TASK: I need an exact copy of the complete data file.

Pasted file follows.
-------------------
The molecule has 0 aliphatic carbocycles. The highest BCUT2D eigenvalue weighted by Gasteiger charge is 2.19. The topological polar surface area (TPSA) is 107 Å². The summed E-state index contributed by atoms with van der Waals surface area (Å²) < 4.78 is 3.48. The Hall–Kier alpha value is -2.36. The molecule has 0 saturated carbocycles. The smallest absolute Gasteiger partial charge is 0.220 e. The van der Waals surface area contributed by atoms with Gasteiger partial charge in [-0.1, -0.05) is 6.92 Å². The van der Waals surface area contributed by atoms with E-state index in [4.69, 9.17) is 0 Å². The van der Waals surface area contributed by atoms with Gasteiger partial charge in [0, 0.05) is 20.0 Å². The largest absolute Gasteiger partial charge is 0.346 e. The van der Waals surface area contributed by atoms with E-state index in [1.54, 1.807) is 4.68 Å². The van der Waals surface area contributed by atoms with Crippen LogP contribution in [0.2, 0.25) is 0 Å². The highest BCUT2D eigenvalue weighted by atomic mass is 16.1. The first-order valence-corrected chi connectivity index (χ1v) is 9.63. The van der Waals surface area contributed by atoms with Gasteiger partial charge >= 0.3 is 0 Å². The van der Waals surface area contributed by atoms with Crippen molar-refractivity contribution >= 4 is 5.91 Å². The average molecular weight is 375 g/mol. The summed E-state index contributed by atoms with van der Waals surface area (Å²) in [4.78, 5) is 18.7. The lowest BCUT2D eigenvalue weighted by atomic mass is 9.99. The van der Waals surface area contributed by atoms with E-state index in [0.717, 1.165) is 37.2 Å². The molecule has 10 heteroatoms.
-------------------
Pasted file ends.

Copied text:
The molecule has 0 aliphatic carbocycles. The highest BCUT2D eigenvalue weighted by Gasteiger charge is 2.19. The topological polar surface area (TPSA) is 107 Å². The summed E-state index contributed by atoms with van der Waals surface area (Å²) < 4.78 is 3.48. The Hall–Kier alpha value is -2.36. The molecule has 0 saturated carbocycles. The smallest absolute Gasteiger partial charge is 0.220 e. The van der Waals surface area contributed by atoms with Gasteiger partial charge in [-0.1, -0.05) is 6.92 Å². The van der Waals surface area contributed by atoms with E-state index in [4.69, 9.17) is 0 Å². The van der Waals surface area contributed by atoms with Gasteiger partial charge in [0, 0.05) is 20.0 Å². The largest absolute Gasteiger partial charge is 0.346 e. The van der Waals surface area contributed by atoms with E-state index in [1.54, 1.807) is 4.68 Å². The van der Waals surface area contributed by atoms with Crippen LogP contribution in [0.2, 0.25) is 0 Å². The highest BCUT2D eigenvalue weighted by atomic mass is 16.1. The first-order valence-corrected chi connectivity index (χ1v) is 9.63. The van der Waals surface area contributed by atoms with Gasteiger partial charge >= 0.3 is 0 Å². The van der Waals surface area contributed by atoms with Crippen molar-refractivity contribution >= 4 is 5.91 Å². The average molecular weight is 375 g/mol. The summed E-state index contributed by atoms with van der Waals surface area (Å²) in [4.78, 5) is 18.7. The lowest BCUT2D eigenvalue weighted by atomic mass is 9.99. The van der Waals surface area contributed by atoms with E-state index in [0.717, 1.165) is 37.2 Å². The molecule has 10 heteroatoms.